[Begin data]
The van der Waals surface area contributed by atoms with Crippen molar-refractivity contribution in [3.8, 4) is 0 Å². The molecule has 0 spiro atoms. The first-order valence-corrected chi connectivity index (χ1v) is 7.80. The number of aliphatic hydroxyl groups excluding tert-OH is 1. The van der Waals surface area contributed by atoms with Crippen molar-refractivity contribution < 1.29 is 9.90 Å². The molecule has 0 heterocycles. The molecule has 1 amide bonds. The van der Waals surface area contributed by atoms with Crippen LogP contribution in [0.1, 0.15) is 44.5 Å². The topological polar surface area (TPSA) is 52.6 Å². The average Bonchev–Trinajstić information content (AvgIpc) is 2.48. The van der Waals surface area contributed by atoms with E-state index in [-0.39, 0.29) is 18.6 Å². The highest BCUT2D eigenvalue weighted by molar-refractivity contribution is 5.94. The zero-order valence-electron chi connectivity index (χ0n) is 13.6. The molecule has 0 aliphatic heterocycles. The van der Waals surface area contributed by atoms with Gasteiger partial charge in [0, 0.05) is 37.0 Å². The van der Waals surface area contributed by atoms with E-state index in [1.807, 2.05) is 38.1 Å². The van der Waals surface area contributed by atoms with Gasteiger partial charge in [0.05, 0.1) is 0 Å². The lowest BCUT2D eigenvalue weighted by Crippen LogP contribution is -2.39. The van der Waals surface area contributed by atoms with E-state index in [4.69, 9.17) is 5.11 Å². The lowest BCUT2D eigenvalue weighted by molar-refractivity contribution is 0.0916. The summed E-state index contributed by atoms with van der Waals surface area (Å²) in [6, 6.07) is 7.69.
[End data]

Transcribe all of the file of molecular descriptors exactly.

The van der Waals surface area contributed by atoms with Crippen molar-refractivity contribution in [3.8, 4) is 0 Å². The molecule has 0 spiro atoms. The first-order valence-corrected chi connectivity index (χ1v) is 7.80. The number of aliphatic hydroxyl groups excluding tert-OH is 1. The van der Waals surface area contributed by atoms with Crippen molar-refractivity contribution < 1.29 is 9.90 Å². The molecule has 0 heterocycles. The molecule has 1 amide bonds. The van der Waals surface area contributed by atoms with Crippen LogP contribution in [0.1, 0.15) is 44.5 Å². The topological polar surface area (TPSA) is 52.6 Å². The average Bonchev–Trinajstić information content (AvgIpc) is 2.48. The van der Waals surface area contributed by atoms with E-state index in [-0.39, 0.29) is 18.6 Å². The highest BCUT2D eigenvalue weighted by molar-refractivity contribution is 5.94. The zero-order valence-electron chi connectivity index (χ0n) is 13.6. The molecule has 0 aliphatic heterocycles. The van der Waals surface area contributed by atoms with Gasteiger partial charge in [0, 0.05) is 37.0 Å². The van der Waals surface area contributed by atoms with E-state index in [1.807, 2.05) is 38.1 Å². The van der Waals surface area contributed by atoms with Gasteiger partial charge in [0.05, 0.1) is 0 Å². The lowest BCUT2D eigenvalue weighted by Crippen LogP contribution is -2.39. The van der Waals surface area contributed by atoms with E-state index in [4.69, 9.17) is 5.11 Å². The lowest BCUT2D eigenvalue weighted by molar-refractivity contribution is 0.0916. The summed E-state index contributed by atoms with van der Waals surface area (Å²) in [6, 6.07) is 7.69.